• Automatically moving, blinking, or scrolling content that lasts longer than 3 seconds can be paused, stopped, or hidden by the user. Moving, blinking, or scrolling can be used to draw attention to or highlight content as long as it lasts less than 3 seconds.
  • Automatically updating content (e.g., automatically redirecting or refreshing a page, a news ticker, AJAX updated field, a notification alert, etc.) can be paused, stopped, or hidden by the user or the user can manually control the timing of the updates.

Guideline 2.3: Seizures: Do not design content in a way that is known to cause seizures

2.3.1 Three Flashes or Below Threshold (Level A)

Guideline 2.4: Navigable: Provide ways to help users navigate, find content, and determine where they are

2.4.1 Bypass Blocks (Level A)

  • A link is provided to skip navigation and other page elements that are repeated across web pages.
  • If a page has a proper heading structure, this may be considered a sufficient technique instead of a "Skip to main content" link. Note that navigating by headings is not yet supported in all browsers.
  • If a page uses frames and the frames are appropriately titled, this is a sufficient technique for bypassing individual frames.

2.4.2 Page Titled (Level A)

  • The web page has a descriptive and informative page title.

2.4.3 Focus Order (Level A)

  • The navigation order of links, form elements, etc. is logical and intuitive.

2.4.4 Link Purpose (In Context) (Level A)

  • The purpose of each link (or form image button or image map hotspot) can be determined from the link text alone, or from the link text and it's context (e.g., surrounding paragraph, list item, table cell, or table headers).
  • Links (or form image buttons) with the same text that go to different locations are readily distinguishable.

Guideline 3.1: Readable: Make text content readable and understandable

3.1.1 Language of Page (Level A)

  • The language of the page is identified using the HTML lang attribute (<html lang="en">, for example).

Guideline 3.2: Predictable: Make Web pages appear and operate in predictable ways

3.2.1 On Focus (Level A)

  • When a page element receives focus, it does not result in a substantial change to the page, the spawning of a pop-up window, an additional change of keyboard focus, or any other change that could confuse or disorient the user.

3.2.2 On Input (Level A)

  • When a user inputs information or interacts with a control, it does not result in a substantial change to the page, the spawning of a pop-up window, an additional change of keyboard focus, or any other change that could confuse or disorient the user unless the user is informed of the change ahead of time.

Guideline 3.3: Input Assistance: Help users avoid and correct mistakes

3.3.1 Error Identification (Level A)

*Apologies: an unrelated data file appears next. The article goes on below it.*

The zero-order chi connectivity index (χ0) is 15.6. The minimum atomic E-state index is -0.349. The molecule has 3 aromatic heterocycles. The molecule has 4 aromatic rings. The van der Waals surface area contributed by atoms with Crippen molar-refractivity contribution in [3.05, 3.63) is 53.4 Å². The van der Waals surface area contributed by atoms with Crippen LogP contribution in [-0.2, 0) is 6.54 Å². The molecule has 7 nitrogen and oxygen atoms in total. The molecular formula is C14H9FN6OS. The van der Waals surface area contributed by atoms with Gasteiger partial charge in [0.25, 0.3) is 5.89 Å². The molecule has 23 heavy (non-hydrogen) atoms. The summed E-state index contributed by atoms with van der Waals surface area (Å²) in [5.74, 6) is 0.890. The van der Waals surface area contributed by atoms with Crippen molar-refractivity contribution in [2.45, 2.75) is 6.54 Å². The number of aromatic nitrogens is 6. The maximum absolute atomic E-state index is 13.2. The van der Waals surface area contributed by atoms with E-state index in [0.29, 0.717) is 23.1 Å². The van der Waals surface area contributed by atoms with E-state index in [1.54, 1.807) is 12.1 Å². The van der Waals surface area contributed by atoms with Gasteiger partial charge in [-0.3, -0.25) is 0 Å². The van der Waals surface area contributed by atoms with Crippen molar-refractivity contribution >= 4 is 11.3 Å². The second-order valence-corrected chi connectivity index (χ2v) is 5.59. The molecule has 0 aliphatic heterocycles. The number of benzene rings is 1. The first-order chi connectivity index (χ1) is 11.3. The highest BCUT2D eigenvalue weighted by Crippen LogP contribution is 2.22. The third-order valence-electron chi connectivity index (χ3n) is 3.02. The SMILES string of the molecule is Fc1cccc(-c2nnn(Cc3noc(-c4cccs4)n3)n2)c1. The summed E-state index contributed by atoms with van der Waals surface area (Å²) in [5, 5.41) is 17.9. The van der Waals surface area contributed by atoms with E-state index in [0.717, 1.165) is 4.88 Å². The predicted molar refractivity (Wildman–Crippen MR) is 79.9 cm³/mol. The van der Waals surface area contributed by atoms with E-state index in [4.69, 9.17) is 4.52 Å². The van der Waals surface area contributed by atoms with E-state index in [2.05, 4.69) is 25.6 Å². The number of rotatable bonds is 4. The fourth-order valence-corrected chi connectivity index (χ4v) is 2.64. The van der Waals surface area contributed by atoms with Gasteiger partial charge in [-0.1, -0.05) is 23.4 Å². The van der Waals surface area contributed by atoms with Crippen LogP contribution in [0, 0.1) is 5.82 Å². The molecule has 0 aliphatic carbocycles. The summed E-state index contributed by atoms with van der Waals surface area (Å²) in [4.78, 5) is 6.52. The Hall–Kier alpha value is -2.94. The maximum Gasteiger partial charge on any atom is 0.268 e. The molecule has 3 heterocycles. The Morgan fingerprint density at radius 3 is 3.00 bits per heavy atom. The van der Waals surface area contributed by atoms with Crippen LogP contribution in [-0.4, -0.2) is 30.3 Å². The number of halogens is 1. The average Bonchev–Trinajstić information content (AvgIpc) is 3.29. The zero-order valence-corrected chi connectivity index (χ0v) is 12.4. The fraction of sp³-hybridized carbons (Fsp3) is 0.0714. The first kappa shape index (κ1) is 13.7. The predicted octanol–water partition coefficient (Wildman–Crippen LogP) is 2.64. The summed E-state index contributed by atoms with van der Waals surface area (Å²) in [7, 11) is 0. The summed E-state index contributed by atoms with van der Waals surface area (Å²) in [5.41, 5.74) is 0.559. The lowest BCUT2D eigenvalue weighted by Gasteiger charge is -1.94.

• Required form elements or form elements that require a specific format, value, or length provide this information within the element's label (or if a label is not provided, within the element's title attribute).
  • If utilized, form validation cues and errors (client-side or server-side) alert users to errors in an efficient, intuitive, and accessible manner. The error is clearly identified, quick access to the problematic element is provided, and user is allowed to easily fix the error and resubmit the form.

3.3.2 Labels or Instructions (Level A)

  • Sufficient labels, cues, and instructions for required interactive elements are provided via instructions, examples, properly positioned form labels, and/or fieldsets/legends.

Guideline 4.1: Compatible: Maximize compatibility with current and future user agents, including assistive technologies

4.1.1 Parsing (Level A)

4.1.2 Name, Role, Value (Level A)

  • Markup is used in a way that facilitates accessibility. This includes following the HTML/XHTML specifications and using forms, form labels, frame titles, etc. appropriately.

Why test download speeds?

Some people still use dial-up (only 5% as of July 2011). But the main reason is search engines are starting to rank sites based on their speed, so it doesn't pay to make bloated pages if you want your information to be found!


Basic content pages should render in 8 - 15 seconds for your users, homepages with more functionality should take no more than 60 seconds. The total size of your page will depend on how the intended audience is accessing your page. Use the Web Speed Analyser.

Why turn off images?

The page should still make sense for people using screen readers which read out alt text. People may be browsing with images turned off, because they have a slow internet connection, either because they are still on dial-up or because they have reached their quota and their connection speed has been throttled by their provider until they pay for more.


Check that all navigation, functions and key content are still readable and usable. Does the site still make sense?

Why try cross-browser, cross-platform testing?

You cannot control what your people use to access your site, so you should aim for consistency of information, not appearance.


Although the page may look different, is all information present and clear?

Suitable voice browsers

Why use a voice browser?

To test if your page makes sense if you had to listen to it instead of reading it.


Is equivalent information available through the voice or text browser as is available through a browser and is the information presented in a similar logical order as when viewed through a browser? Does it still make sense?

Why use at least 2 evaluation tools?

All evaluation tools put slightly different emphasis on the results, so it is possible to overlook certain aspects, particularly those that require user judgement to rectify. See Top Accessibility Testing Tools for more information. Any of the following validators are suitable.


Rectify all W3C Priorities, definitely all WCAG 2.0 Level A and any that you can of AA.


Examine PDF files and run Accessibility reports in Adobe Acrobat Professional, evaluate all non-html files against relevant criteria in part 1 of this evaluation.

For assistance with accessibility, please contact Web Services.